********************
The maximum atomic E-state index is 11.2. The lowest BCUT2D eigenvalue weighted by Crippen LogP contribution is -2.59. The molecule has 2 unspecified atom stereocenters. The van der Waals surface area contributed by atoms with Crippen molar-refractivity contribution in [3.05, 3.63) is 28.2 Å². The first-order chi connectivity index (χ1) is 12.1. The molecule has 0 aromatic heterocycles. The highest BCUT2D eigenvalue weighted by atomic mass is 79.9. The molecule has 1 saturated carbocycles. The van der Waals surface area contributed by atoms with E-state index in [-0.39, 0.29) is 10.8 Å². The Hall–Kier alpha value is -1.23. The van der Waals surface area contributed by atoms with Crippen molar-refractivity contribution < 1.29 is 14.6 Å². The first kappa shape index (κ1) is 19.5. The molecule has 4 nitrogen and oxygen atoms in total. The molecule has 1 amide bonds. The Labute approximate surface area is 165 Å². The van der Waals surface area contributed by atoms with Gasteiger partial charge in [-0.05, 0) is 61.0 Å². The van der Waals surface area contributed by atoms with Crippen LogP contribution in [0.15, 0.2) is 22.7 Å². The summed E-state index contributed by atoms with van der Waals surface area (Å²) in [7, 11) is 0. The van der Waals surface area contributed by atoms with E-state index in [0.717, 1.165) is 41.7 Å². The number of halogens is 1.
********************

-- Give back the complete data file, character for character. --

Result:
The maximum atomic E-state index is 11.2. The lowest BCUT2D eigenvalue weighted by Crippen LogP contribution is -2.59. The molecule has 2 unspecified atom stereocenters. The van der Waals surface area contributed by atoms with Crippen molar-refractivity contribution in [3.05, 3.63) is 28.2 Å². The first-order chi connectivity index (χ1) is 12.1. The molecule has 0 aromatic heterocycles. The highest BCUT2D eigenvalue weighted by atomic mass is 79.9. The molecule has 1 saturated carbocycles. The van der Waals surface area contributed by atoms with E-state index in [-0.39, 0.29) is 10.8 Å². The Hall–Kier alpha value is -1.23. The van der Waals surface area contributed by atoms with Crippen molar-refractivity contribution < 1.29 is 14.6 Å². The first kappa shape index (κ1) is 19.5. The molecule has 4 nitrogen and oxygen atoms in total. The molecule has 1 amide bonds. The Labute approximate surface area is 165 Å². The van der Waals surface area contributed by atoms with Gasteiger partial charge in [-0.05, 0) is 61.0 Å². The van der Waals surface area contributed by atoms with Crippen LogP contribution in [0.15, 0.2) is 22.7 Å². The summed E-state index contributed by atoms with van der Waals surface area (Å²) in [7, 11) is 0. The van der Waals surface area contributed by atoms with E-state index in [0.717, 1.165) is 41.7 Å². The number of halogens is 1.